"Therefore to him that knoweth to do good, and doeth it not, to him it is sin. — James, iv. 17.
IT is sin not to live up to our light. Young and old, wise and simple, we are sinners so long as we fail to live up to our light. It may be twilight, or it may be noontide; the light may be very dim or very bright; the good that we know to do may be little or much ; our moral growth may have just begun, or we may have made much progress in goodness, — but it is true, all the same, that if we are not living up to our light it is sin. The revelation of truth and right is a disclosure of obligation, a call to obedience...
'Therefore to him who knoweth to do good and doeth it not, to him it is sin.' The good may be something unexpected, unusual, not a mere conventional good, — like a paltry dole to the poor, a pittance from your hoard, a crumb from your luxurious table, an hour in your week, a word which costs you nothing. The good may be a nobler style of living, simplicity perhaps amidst surrounding luxuries, a consecration of your leisure to work for which the world pays no wages and will scarce give you thanks. The good may be very hard, because very good and very beautiful and very blessed... Christianity is a revelation of good things to be done on earth, — of human purity, simplicity, justice, brotherhood, service; and to him who knows these things and doeth them not, to him it is sin, and Christianity is preached to him in vain unless he has a consciousness of sin.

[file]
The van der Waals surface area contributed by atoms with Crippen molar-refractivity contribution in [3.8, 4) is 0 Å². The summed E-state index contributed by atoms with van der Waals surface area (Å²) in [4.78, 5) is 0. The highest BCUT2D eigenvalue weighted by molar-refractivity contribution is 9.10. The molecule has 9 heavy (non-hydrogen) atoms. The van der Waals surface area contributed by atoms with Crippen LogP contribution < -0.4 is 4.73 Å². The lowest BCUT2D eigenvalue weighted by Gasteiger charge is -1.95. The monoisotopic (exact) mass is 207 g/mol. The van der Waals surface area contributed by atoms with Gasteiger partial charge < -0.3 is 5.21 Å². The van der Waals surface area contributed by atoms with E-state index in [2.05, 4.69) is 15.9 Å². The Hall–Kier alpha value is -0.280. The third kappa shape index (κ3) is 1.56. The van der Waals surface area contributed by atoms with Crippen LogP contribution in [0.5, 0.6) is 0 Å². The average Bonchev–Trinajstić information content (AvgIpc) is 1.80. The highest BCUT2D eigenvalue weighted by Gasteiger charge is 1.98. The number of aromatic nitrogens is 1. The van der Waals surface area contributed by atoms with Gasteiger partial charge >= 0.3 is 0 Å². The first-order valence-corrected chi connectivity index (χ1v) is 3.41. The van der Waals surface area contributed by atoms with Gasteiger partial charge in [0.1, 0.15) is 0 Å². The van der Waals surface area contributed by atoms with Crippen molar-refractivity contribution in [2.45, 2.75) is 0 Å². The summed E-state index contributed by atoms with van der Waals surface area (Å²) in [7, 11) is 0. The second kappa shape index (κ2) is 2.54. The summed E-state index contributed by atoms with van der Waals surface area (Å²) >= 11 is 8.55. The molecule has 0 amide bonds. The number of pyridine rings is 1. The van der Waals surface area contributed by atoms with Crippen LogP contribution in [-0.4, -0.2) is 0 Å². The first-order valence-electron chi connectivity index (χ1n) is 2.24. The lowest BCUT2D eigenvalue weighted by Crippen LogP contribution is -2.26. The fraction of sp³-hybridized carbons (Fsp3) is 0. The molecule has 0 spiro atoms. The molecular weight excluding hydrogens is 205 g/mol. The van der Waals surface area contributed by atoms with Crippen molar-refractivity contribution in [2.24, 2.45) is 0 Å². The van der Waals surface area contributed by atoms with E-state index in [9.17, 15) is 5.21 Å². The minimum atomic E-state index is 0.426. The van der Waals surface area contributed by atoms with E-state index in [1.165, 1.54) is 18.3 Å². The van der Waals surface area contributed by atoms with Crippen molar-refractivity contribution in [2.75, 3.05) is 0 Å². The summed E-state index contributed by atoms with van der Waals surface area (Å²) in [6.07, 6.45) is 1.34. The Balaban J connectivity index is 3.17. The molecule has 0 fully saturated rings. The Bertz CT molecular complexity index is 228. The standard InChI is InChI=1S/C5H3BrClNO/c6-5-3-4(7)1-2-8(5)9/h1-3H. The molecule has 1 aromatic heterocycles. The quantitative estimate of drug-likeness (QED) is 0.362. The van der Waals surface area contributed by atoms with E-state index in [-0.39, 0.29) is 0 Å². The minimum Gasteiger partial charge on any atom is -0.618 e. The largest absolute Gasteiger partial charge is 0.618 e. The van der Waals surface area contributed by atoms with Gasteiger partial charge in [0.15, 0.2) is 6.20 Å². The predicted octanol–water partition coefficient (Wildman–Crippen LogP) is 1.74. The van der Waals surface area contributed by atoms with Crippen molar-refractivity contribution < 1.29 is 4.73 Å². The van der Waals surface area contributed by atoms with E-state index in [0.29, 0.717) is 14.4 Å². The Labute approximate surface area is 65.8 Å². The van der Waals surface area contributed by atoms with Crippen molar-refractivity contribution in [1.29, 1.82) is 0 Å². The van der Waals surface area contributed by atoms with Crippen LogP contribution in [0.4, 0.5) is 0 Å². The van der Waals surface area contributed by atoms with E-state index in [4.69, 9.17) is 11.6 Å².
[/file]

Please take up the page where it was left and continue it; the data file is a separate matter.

The hope of every human soul and of human society is bound up with blessed and fruitful sorrow, — this living sense of sin. Let this fail, and moral progress is at an end. Come to look upon your shortcomings as misfortunes, cease to deplore and strive against them as sins, and you have ceased to live, or at least have fallen asleep; and if there is to be no change you will sleep on forever, and might as well die to-day as any time. Life is not mere continuance,— it is progress; it is the receiving of larger and larger measures of truth and love; it is movement upward and onward. It is not well for us to be content with ourselves so long as we know any good which we are not doing, trying with all our might and with all the help we can get from God to do. It is a blessed unrest which moves us to toil and prayer; we can do without it no more than the sick man can do without the pain, or even agony, which sends him to the physician, and engages him in self-control and the struggle for health and life.
It is one of the crowning excellences of Christianity that it awakens and strengthens and keeps alive this consciousness of sin by its appeals for an exceeding righteousness and its display of a grand example of holy living, while at the same time it directs and tempers the feeling by its revelation of inexhaustible love and help."
A crowning excellence indeed. Blessings